April – October 2013
Capital confidence barometer: consumer products
Improving optimism: 58% of respondents see economic growth at the global level
Better credit availability: 46% of respondents see improving availability of credit
Capital optimization in focus: 61% of companies today putting greater focus on optimizing capital
Rising valuations: 51% of companies expect valuation of assets to increase in the next 12 months
Our eighth Capital Confidence Barometer shows increased optimism about the global economy among consumer products executives. This has spurred the appetite for growth, but capital optimization remains in focus.
Positive sentiment for global economic growth is at its highest level at 63%. More than half of respondents are also positive on corporate earnings and employment growth
The consumer products sector is mirroring the dramatic global rebound in optimism on the economy. Respondents are overwhelmingly positive about the regulatory environment supporting business growth at the global level.
Consumer products executives in emerging market countries generally show greater confidence in their local economies versus the global economy. Like other sectors, consumer products companies view the Eurozone crisis and the slowing down in emerging markets as ongoing risks to their businesses.
What drives the boardroom agenda?
The importance of capital allocation has increased, with 61% of consumer products companies today putting greater focus on this. Efficiency and cost control as well as risk management remain the top two issues.
Compared to 6 months ago, consumer products companies have increased their focus on capital allocation, people and investor relations, while fewer are now focusing on innovation and R&D to drive growth. But is this sustainable in the long term?
Cash: primary source of deal financing
For consumer products companies, confidence in global credit is getting stronger. Similar to other sectors, 55% of the consumer products companies will likely finance upcoming deals with cash.
Fewer than ever plan to use debt as the primary source of deal financing (30%), despite abundant credit availability.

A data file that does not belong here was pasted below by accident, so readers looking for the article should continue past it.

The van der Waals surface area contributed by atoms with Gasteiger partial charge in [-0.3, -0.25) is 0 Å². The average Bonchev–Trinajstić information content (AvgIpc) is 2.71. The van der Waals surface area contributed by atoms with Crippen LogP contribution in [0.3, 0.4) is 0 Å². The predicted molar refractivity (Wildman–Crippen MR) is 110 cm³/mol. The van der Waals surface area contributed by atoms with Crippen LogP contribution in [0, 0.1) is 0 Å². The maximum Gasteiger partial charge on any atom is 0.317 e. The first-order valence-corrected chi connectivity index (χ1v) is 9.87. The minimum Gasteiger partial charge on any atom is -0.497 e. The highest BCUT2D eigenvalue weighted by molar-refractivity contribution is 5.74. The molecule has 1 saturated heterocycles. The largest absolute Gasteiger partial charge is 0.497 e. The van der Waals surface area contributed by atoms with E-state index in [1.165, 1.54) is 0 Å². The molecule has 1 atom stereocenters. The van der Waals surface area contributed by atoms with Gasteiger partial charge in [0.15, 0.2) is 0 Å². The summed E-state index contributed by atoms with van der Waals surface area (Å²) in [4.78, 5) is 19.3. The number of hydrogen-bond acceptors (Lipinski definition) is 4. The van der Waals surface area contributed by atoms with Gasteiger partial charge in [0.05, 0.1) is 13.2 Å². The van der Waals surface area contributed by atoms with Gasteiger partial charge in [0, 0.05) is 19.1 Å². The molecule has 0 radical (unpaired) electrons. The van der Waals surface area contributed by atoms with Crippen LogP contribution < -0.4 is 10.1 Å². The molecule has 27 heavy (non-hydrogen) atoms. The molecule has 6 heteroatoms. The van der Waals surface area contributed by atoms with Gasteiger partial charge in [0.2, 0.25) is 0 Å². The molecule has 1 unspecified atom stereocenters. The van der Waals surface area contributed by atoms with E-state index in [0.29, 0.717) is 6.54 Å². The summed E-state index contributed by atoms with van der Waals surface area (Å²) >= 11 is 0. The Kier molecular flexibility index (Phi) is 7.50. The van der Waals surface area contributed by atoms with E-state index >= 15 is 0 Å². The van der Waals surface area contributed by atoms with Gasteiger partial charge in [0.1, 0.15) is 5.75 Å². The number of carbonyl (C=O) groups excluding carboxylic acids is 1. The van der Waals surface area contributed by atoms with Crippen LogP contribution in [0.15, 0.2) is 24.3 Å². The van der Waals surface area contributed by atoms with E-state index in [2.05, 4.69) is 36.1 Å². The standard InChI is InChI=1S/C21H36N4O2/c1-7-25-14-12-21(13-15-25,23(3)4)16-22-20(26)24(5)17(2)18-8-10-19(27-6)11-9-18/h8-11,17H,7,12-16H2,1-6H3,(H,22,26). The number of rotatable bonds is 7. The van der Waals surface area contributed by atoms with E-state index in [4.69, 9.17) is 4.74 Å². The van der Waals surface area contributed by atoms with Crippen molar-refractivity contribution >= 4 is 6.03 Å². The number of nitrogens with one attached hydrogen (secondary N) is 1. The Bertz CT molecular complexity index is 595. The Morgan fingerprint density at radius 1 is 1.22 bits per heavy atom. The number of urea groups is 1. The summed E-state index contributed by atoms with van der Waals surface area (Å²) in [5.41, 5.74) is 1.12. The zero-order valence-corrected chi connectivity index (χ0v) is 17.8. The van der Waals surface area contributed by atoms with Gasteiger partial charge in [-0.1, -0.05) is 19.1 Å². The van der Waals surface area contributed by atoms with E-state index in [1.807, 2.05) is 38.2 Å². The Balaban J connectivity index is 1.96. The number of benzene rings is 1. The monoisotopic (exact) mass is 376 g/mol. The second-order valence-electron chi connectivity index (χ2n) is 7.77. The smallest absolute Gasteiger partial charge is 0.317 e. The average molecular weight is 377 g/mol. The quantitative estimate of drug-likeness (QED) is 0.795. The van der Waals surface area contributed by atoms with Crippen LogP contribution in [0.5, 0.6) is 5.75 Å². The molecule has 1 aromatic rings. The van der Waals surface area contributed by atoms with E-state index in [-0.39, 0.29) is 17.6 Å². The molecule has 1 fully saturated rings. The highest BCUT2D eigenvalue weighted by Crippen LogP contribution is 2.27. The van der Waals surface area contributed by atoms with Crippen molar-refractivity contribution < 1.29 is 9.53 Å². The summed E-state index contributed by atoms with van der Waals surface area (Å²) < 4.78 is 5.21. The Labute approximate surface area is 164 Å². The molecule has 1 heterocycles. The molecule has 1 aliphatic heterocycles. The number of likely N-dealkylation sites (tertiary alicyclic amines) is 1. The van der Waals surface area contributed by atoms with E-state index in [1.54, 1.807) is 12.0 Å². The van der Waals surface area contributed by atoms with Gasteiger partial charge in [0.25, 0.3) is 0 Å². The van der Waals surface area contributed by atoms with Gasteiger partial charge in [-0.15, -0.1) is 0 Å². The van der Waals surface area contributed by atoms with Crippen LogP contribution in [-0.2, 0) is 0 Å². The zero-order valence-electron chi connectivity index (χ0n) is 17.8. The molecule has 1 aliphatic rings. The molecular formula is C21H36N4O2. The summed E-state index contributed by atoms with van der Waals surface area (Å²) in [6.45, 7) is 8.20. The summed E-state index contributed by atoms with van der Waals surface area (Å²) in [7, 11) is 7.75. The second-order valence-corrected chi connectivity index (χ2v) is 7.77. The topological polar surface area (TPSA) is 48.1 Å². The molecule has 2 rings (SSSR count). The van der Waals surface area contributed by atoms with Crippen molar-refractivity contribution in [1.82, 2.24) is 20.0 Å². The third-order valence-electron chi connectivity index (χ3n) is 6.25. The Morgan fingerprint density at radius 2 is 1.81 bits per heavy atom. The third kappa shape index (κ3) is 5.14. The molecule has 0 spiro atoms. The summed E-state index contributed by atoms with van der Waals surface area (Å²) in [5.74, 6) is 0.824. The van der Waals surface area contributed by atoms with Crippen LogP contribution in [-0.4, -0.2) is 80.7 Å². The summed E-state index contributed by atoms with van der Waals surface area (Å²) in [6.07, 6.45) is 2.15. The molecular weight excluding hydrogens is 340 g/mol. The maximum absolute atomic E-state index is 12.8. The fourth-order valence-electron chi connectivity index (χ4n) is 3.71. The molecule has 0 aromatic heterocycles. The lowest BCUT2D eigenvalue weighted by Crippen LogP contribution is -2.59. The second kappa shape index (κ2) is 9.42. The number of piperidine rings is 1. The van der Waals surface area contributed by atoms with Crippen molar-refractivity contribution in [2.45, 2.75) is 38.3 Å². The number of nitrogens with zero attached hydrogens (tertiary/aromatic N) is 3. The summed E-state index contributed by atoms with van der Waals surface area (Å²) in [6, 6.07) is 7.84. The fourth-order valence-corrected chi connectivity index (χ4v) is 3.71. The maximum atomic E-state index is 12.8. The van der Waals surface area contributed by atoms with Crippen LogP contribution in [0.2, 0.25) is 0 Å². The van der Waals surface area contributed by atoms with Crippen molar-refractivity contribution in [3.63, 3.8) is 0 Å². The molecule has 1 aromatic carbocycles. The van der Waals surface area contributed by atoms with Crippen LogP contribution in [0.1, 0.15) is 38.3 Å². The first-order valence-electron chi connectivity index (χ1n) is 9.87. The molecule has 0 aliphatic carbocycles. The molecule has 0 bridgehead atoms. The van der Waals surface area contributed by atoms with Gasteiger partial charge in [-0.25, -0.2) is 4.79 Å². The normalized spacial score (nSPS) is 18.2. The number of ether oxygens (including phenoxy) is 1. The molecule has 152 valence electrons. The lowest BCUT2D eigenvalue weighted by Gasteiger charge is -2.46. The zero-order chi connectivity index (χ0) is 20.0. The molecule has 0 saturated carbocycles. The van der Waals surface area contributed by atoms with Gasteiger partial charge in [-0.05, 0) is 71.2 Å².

Companies’ reluctance to use their own equity may be indicative of volatility in the capital markets.
Appetite for growth rebounds
Like other sectors, the number of consumer products companies focused on growth increases with the improving economic outlook. However, organic growth remains the top preference of companies. Debt pay down also remains in focus.
The pendulum is swinging back, and consumer products companies are again focusing more on growth and less on return to stakeholders.
The primary focus of consumer products companies will be on new sales channels, reflecting the growing importance of mobile and ecommerce.
Global M&A expectations more confident than local
Consumer products expectations of global M&A are more confident than local, although neither is expected to return to historic highs.
Of respondents, 72% expect global M&A deal volumes to improve in the next 12 months, but only 2% believe it will return to historic highs.
What is your expectation for M&A/deal volumes in the next 12 months?
Consumer products companies have seen a strong rise in the expected valuation of assets and expect the price/valuation to increase by 16%, while the other sectors expect it to remain at current levels.
The reasons for not doing a deal in the next 12 months include:
- Insufficient acquisition opportunities
- Regulatory environment
- Lack of execution and integration capabilities
- Valuation gap
Bolt on deals up to $500m will continue to dominate M&A activity. Expectation for large deals of above US$1billion has leveled.
Emerging markets are the likely focus of consumer products investments.
China, India and Brazil followed by Columbia and Singapore are the most likely countries to pursue acquisitions.
Regulatory risk and local business governance are considered top obstacles to emerging market consumer products deals.
Overestimating strategic value and unforeseen liabilities have become the primary reasons for deals not meeting expectations
Divestments are becoming a core part of strategy. As more companies have shifted from a stabilization to growth agenda, divestment intentions have normalized.
Our survey shows that 18% of companies are likely to divest in the next 12 months. The top reasons to divest are:
- Focus on core assets
- Enhancement of shareholder value
Companies not pursuing divestments are most concerned about valuation gaps and disruption to the core business. Consumer products companies prefer joint ventures over a sale or spinoff of business units, twice as many as other sectors.
What is your perspective on the state of the global economy today?
Please indicate your level of confidence in the following at the global level
How do you think the boardroom agenda at your company has changed from a year ago?
Cash: primary source of deal financing
What is the primary focus of your company's organic growth over the next 12 months?×
Which are the top five countries (outside your local market) in which your company is most likely to invest?